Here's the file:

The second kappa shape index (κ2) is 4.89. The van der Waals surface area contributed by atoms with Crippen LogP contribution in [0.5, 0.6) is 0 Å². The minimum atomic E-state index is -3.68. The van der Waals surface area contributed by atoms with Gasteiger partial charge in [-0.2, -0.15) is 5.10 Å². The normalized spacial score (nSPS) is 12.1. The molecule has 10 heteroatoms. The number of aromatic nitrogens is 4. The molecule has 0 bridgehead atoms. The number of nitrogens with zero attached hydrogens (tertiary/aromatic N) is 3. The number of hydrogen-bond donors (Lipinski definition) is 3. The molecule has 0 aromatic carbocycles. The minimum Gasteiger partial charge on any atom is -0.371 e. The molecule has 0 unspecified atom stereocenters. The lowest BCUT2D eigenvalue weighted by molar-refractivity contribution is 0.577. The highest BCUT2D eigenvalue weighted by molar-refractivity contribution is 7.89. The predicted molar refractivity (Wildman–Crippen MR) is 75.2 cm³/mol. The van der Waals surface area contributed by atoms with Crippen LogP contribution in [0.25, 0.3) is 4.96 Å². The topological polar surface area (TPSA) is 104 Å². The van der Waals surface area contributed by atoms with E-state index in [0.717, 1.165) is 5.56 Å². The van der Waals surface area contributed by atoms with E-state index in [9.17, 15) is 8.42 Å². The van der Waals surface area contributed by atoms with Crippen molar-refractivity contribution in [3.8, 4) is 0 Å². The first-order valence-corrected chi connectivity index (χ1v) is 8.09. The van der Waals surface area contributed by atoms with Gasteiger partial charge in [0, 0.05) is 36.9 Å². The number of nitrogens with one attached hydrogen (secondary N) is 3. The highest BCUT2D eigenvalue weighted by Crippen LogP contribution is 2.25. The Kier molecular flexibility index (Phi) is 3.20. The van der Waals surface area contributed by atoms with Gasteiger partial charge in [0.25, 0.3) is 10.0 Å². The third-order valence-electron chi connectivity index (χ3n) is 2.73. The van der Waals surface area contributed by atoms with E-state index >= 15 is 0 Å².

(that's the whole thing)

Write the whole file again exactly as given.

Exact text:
The second kappa shape index (κ2) is 4.89. The van der Waals surface area contributed by atoms with Crippen LogP contribution in [0.5, 0.6) is 0 Å². The minimum atomic E-state index is -3.68. The van der Waals surface area contributed by atoms with Gasteiger partial charge in [-0.2, -0.15) is 5.10 Å². The normalized spacial score (nSPS) is 12.1. The molecule has 10 heteroatoms. The number of aromatic nitrogens is 4. The molecule has 0 bridgehead atoms. The number of nitrogens with zero attached hydrogens (tertiary/aromatic N) is 3. The number of hydrogen-bond donors (Lipinski definition) is 3. The molecule has 0 aromatic carbocycles. The minimum Gasteiger partial charge on any atom is -0.371 e. The molecule has 0 unspecified atom stereocenters. The lowest BCUT2D eigenvalue weighted by molar-refractivity contribution is 0.577. The highest BCUT2D eigenvalue weighted by molar-refractivity contribution is 7.89. The predicted molar refractivity (Wildman–Crippen MR) is 75.2 cm³/mol. The van der Waals surface area contributed by atoms with Crippen LogP contribution in [0.25, 0.3) is 4.96 Å². The topological polar surface area (TPSA) is 104 Å². The van der Waals surface area contributed by atoms with E-state index in [0.717, 1.165) is 5.56 Å². The van der Waals surface area contributed by atoms with E-state index in [9.17, 15) is 8.42 Å². The van der Waals surface area contributed by atoms with Crippen molar-refractivity contribution in [3.8, 4) is 0 Å². The first-order valence-corrected chi connectivity index (χ1v) is 8.09. The van der Waals surface area contributed by atoms with Gasteiger partial charge in [0, 0.05) is 36.9 Å². The number of nitrogens with one attached hydrogen (secondary N) is 3. The highest BCUT2D eigenvalue weighted by Crippen LogP contribution is 2.25. The Kier molecular flexibility index (Phi) is 3.20. The van der Waals surface area contributed by atoms with Gasteiger partial charge in [0.25, 0.3) is 10.0 Å². The third-order valence-electron chi connectivity index (χ3n) is 2.73. The van der Waals surface area contributed by atoms with E-state index >= 15 is 0 Å².